Journal of SMT Article


Author: Peter Borgesen / Eric Cotts
Company: Universal / SUNY Binghamton
Date Published: 7/1/2004   Volume: 17-3

Abstract: Implanted electronic devices face an unusually benign environment in many respects. However, mechanisms still exist by which an occasional device may degrade and fail in service. Because of the extreme financial and ethical liabilities often involved, these warrant careful consideration in terms of how to test for them and, in particular, how to minimize the associated risk.

In this paper we discuss long term degradation phenomena active in solder based assemblies at body temperature, such as Kirkendall voiding and the growth of various intermetallics and whiskers. Depending on materials selection, supplier process control, and contamination, these may lead to significant reductions in the resistance to mechanical loads common in service, or possibly even to failure in the absence of a significant load. Underfilling may reduce and/or eliminate the risk of most such failures, but it introduces alternate risks which must be minimized by optimized materials selection and substrate design.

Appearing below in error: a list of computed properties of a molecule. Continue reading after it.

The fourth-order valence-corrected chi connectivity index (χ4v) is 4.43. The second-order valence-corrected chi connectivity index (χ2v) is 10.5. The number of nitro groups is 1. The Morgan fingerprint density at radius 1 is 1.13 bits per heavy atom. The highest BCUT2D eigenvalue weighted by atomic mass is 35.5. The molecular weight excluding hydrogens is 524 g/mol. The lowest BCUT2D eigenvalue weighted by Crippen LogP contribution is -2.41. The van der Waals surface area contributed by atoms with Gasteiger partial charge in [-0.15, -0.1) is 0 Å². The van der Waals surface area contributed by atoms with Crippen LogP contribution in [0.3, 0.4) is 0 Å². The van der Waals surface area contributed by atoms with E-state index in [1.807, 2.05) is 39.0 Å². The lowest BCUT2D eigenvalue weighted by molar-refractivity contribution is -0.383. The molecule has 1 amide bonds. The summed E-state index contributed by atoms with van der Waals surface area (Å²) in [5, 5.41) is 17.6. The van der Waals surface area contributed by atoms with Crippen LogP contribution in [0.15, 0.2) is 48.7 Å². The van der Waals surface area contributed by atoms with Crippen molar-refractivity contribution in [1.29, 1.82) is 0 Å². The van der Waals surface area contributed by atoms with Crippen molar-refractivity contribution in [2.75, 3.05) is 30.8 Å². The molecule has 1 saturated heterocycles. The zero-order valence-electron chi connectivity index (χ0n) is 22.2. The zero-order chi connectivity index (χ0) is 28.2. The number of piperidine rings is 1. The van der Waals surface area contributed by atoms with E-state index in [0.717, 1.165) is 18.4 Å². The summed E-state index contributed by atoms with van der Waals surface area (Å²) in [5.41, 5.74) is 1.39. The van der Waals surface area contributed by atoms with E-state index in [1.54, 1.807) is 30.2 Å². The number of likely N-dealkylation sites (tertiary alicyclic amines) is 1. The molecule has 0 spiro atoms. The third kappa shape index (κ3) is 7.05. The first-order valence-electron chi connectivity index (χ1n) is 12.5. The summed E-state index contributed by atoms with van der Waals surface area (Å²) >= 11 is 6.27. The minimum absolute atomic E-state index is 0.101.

Key words: packaging, reliability, pacemaker, medical implant.

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